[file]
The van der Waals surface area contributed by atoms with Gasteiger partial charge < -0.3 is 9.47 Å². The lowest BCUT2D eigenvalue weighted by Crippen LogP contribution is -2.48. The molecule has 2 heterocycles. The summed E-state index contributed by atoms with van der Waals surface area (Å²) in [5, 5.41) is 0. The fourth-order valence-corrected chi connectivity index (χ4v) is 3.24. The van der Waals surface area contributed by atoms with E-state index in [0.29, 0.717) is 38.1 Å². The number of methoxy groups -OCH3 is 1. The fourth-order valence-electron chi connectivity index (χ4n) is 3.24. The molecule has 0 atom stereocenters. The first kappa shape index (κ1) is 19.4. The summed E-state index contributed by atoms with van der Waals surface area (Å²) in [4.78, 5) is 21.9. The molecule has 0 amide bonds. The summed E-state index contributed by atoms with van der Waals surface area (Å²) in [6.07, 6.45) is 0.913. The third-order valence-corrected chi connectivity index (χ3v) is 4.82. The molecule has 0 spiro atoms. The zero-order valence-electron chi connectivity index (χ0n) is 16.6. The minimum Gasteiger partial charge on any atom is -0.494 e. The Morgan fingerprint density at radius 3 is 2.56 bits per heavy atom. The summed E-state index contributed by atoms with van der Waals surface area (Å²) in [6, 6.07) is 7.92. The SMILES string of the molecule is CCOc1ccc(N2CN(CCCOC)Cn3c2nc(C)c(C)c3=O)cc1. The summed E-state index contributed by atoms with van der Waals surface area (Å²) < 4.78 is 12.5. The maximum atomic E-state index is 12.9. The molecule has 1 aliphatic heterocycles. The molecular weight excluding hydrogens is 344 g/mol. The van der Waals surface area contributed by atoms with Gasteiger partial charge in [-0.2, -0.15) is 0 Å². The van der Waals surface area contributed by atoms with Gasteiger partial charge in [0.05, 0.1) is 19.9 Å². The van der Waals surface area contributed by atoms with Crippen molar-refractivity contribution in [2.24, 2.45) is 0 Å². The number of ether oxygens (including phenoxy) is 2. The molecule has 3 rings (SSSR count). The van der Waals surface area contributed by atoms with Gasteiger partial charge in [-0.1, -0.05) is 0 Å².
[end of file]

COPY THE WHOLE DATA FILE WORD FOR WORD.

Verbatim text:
The van der Waals surface area contributed by atoms with Gasteiger partial charge < -0.3 is 9.47 Å². The lowest BCUT2D eigenvalue weighted by Crippen LogP contribution is -2.48. The molecule has 2 heterocycles. The summed E-state index contributed by atoms with van der Waals surface area (Å²) in [5, 5.41) is 0. The fourth-order valence-corrected chi connectivity index (χ4v) is 3.24. The van der Waals surface area contributed by atoms with E-state index in [0.29, 0.717) is 38.1 Å². The number of methoxy groups -OCH3 is 1. The fourth-order valence-electron chi connectivity index (χ4n) is 3.24. The molecule has 0 atom stereocenters. The first kappa shape index (κ1) is 19.4. The summed E-state index contributed by atoms with van der Waals surface area (Å²) in [4.78, 5) is 21.9. The molecule has 0 amide bonds. The summed E-state index contributed by atoms with van der Waals surface area (Å²) in [6.07, 6.45) is 0.913. The third-order valence-corrected chi connectivity index (χ3v) is 4.82. The molecule has 0 spiro atoms. The zero-order valence-electron chi connectivity index (χ0n) is 16.6. The minimum Gasteiger partial charge on any atom is -0.494 e. The Morgan fingerprint density at radius 3 is 2.56 bits per heavy atom. The summed E-state index contributed by atoms with van der Waals surface area (Å²) in [6, 6.07) is 7.92. The SMILES string of the molecule is CCOc1ccc(N2CN(CCCOC)Cn3c2nc(C)c(C)c3=O)cc1. The summed E-state index contributed by atoms with van der Waals surface area (Å²) < 4.78 is 12.5. The maximum atomic E-state index is 12.9. The molecule has 1 aliphatic heterocycles. The molecular weight excluding hydrogens is 344 g/mol. The van der Waals surface area contributed by atoms with Gasteiger partial charge in [-0.2, -0.15) is 0 Å². The van der Waals surface area contributed by atoms with Gasteiger partial charge in [0.05, 0.1) is 19.9 Å². The van der Waals surface area contributed by atoms with Crippen molar-refractivity contribution in [2.24, 2.45) is 0 Å². The number of ether oxygens (including phenoxy) is 2. The molecule has 3 rings (SSSR count). The van der Waals surface area contributed by atoms with Gasteiger partial charge in [-0.1, -0.05) is 0 Å².